Overfishing is catching too many fish and at faster rate than what they can reproduce and grow. This means that year after year there are fewer and fewer fish to catch and consume.
Actually, this is one of the most critical issues facing our oceans. A recent report revealed that almost two thirds of European fish stocks are overfished. Although fishing pressure has decreased in some ecoregions during recent years, overfishing is widespread and affects 254 European stocks (64%), jeopardising their recovery above healthy levels.
However, people don’t know about this problem. A poll carried out by YouGov for Oceana has shown that over 85% of the public either underestimate (37%) or don’t know (47%) the extent of overfishing in Europe. The survey was conducted in the UK, Germany, Spain, Italy and Denmark.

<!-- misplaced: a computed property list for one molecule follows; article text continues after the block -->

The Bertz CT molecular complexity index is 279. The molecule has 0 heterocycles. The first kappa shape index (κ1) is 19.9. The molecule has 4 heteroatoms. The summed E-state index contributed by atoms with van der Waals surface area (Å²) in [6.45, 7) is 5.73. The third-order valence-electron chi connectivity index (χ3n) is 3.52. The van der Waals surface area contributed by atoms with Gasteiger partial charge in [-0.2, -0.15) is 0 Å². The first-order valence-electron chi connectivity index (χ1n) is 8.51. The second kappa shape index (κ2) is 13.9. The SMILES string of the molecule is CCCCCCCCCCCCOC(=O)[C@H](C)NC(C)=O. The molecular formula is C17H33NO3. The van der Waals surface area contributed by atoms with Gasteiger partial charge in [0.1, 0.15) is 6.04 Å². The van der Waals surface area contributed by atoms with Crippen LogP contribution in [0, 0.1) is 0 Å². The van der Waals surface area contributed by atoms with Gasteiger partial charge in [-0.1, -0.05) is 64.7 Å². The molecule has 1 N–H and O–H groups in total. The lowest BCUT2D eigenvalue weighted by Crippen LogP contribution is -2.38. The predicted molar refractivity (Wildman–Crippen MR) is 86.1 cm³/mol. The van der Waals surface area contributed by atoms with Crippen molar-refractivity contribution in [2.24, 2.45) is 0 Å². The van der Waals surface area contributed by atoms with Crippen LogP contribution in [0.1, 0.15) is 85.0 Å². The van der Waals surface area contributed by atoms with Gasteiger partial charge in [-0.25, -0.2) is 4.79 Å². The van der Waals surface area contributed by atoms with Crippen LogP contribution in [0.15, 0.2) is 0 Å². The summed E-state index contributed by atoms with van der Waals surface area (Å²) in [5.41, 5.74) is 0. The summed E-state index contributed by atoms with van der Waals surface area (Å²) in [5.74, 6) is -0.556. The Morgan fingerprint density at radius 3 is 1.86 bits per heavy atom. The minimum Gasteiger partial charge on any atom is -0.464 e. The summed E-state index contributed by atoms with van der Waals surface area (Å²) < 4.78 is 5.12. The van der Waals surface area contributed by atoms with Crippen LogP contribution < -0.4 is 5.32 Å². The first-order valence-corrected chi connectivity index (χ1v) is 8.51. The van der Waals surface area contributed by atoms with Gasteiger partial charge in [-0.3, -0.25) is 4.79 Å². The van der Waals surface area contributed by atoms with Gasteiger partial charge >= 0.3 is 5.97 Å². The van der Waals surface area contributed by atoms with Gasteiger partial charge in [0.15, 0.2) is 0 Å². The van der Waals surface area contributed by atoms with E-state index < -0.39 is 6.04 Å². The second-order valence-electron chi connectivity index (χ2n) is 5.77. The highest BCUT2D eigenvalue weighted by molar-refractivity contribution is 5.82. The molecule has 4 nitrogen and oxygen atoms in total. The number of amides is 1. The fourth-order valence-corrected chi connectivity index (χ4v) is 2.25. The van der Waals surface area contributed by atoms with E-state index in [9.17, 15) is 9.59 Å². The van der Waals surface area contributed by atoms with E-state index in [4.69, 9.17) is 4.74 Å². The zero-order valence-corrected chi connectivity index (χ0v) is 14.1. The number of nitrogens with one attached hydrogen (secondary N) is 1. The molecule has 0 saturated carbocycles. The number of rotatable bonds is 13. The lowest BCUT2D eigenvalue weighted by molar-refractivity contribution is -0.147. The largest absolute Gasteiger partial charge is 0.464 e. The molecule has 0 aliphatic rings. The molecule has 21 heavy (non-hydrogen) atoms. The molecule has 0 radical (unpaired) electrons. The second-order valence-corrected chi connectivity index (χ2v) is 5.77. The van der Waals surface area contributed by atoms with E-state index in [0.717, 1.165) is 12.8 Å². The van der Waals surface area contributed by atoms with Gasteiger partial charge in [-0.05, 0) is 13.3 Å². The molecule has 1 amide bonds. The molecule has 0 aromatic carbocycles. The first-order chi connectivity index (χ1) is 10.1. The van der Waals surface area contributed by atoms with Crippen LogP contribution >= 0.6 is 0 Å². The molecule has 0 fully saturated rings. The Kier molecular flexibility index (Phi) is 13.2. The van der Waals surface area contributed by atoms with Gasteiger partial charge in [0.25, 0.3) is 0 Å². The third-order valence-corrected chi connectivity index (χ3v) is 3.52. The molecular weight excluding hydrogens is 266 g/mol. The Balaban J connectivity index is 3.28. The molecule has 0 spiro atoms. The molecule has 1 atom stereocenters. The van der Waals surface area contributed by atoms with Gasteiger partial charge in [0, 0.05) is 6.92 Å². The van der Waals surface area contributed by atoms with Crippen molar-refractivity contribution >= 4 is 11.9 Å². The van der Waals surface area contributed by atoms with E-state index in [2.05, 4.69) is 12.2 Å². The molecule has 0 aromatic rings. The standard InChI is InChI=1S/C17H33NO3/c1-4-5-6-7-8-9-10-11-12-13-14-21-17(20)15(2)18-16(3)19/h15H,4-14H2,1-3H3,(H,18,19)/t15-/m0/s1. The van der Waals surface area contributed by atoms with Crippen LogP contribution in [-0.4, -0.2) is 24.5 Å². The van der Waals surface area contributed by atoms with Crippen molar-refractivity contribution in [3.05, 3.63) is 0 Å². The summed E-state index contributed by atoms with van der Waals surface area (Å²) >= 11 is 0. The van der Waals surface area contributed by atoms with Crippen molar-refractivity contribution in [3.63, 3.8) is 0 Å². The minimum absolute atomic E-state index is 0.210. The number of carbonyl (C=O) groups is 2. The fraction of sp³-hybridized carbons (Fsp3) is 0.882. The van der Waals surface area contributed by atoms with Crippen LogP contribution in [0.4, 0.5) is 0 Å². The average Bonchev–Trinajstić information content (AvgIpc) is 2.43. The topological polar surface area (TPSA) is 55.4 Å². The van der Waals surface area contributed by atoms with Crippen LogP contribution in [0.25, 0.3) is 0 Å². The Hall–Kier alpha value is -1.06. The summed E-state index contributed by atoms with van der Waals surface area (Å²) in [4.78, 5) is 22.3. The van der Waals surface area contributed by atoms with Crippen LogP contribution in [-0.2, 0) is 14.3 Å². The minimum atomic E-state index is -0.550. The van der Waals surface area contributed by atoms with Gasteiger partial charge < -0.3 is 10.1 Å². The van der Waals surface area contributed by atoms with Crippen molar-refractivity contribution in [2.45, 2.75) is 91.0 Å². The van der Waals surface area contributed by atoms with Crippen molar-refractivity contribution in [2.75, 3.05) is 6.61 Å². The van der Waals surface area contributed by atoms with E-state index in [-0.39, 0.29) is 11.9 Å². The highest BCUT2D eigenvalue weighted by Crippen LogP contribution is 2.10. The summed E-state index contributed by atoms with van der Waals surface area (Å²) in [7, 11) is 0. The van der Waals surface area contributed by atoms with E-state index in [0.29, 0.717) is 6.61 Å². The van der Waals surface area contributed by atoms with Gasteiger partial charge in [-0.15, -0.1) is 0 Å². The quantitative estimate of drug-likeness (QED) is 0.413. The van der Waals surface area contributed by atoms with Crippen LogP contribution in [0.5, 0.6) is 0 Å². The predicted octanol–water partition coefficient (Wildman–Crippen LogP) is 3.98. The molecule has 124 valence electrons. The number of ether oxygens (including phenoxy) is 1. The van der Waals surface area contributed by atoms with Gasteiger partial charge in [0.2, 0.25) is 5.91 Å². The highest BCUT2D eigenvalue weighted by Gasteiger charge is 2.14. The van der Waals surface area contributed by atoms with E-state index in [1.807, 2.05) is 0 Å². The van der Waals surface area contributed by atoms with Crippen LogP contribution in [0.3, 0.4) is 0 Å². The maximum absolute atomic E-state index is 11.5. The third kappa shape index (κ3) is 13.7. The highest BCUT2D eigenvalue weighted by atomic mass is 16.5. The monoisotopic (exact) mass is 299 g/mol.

Overfishing is one of the greatest threats to the oceans, but it goes unnoticed because the lack of local fish is supplemented with other species or with fish from more distant places.
There is something you can do about it –next time you go to the supermarket to buy seafood, have a look at the label. And then, tell politicians to take action against overfishing!
P.S. Which species are overfished? Find a few examples here: